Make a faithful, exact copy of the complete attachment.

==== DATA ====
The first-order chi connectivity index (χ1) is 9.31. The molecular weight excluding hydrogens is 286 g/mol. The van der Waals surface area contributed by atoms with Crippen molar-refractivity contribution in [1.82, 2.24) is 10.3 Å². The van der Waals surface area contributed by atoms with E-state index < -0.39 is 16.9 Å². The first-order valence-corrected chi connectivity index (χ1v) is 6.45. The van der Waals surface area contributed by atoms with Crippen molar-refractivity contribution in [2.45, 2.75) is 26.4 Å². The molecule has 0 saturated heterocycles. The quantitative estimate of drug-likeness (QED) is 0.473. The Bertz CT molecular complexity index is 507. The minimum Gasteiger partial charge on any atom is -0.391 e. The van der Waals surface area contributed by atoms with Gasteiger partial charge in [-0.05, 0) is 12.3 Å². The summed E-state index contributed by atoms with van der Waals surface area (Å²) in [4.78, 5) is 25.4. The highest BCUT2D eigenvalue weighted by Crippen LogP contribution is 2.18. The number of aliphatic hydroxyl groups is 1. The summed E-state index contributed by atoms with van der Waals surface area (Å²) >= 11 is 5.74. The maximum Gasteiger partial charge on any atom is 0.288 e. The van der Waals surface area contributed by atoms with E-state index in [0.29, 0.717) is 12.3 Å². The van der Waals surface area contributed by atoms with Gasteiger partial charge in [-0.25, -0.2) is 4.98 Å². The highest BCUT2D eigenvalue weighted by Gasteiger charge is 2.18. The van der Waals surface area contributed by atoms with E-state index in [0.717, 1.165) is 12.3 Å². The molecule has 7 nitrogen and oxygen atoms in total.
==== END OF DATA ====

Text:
The first-order chi connectivity index (χ1) is 9.31. The molecular weight excluding hydrogens is 286 g/mol. The van der Waals surface area contributed by atoms with Crippen molar-refractivity contribution in [1.82, 2.24) is 10.3 Å². The van der Waals surface area contributed by atoms with E-state index < -0.39 is 16.9 Å². The first-order valence-corrected chi connectivity index (χ1v) is 6.45. The van der Waals surface area contributed by atoms with Crippen molar-refractivity contribution in [2.45, 2.75) is 26.4 Å². The molecule has 0 saturated heterocycles. The quantitative estimate of drug-likeness (QED) is 0.473. The Bertz CT molecular complexity index is 507. The minimum Gasteiger partial charge on any atom is -0.391 e. The van der Waals surface area contributed by atoms with Gasteiger partial charge in [-0.05, 0) is 12.3 Å². The summed E-state index contributed by atoms with van der Waals surface area (Å²) in [4.78, 5) is 25.4. The highest BCUT2D eigenvalue weighted by Crippen LogP contribution is 2.18. The number of aliphatic hydroxyl groups is 1. The summed E-state index contributed by atoms with van der Waals surface area (Å²) >= 11 is 5.74. The maximum Gasteiger partial charge on any atom is 0.288 e. The van der Waals surface area contributed by atoms with E-state index in [0.29, 0.717) is 12.3 Å². The van der Waals surface area contributed by atoms with Gasteiger partial charge in [-0.25, -0.2) is 4.98 Å². The highest BCUT2D eigenvalue weighted by Gasteiger charge is 2.18. The van der Waals surface area contributed by atoms with E-state index in [0.717, 1.165) is 12.3 Å². The molecule has 7 nitrogen and oxygen atoms in total.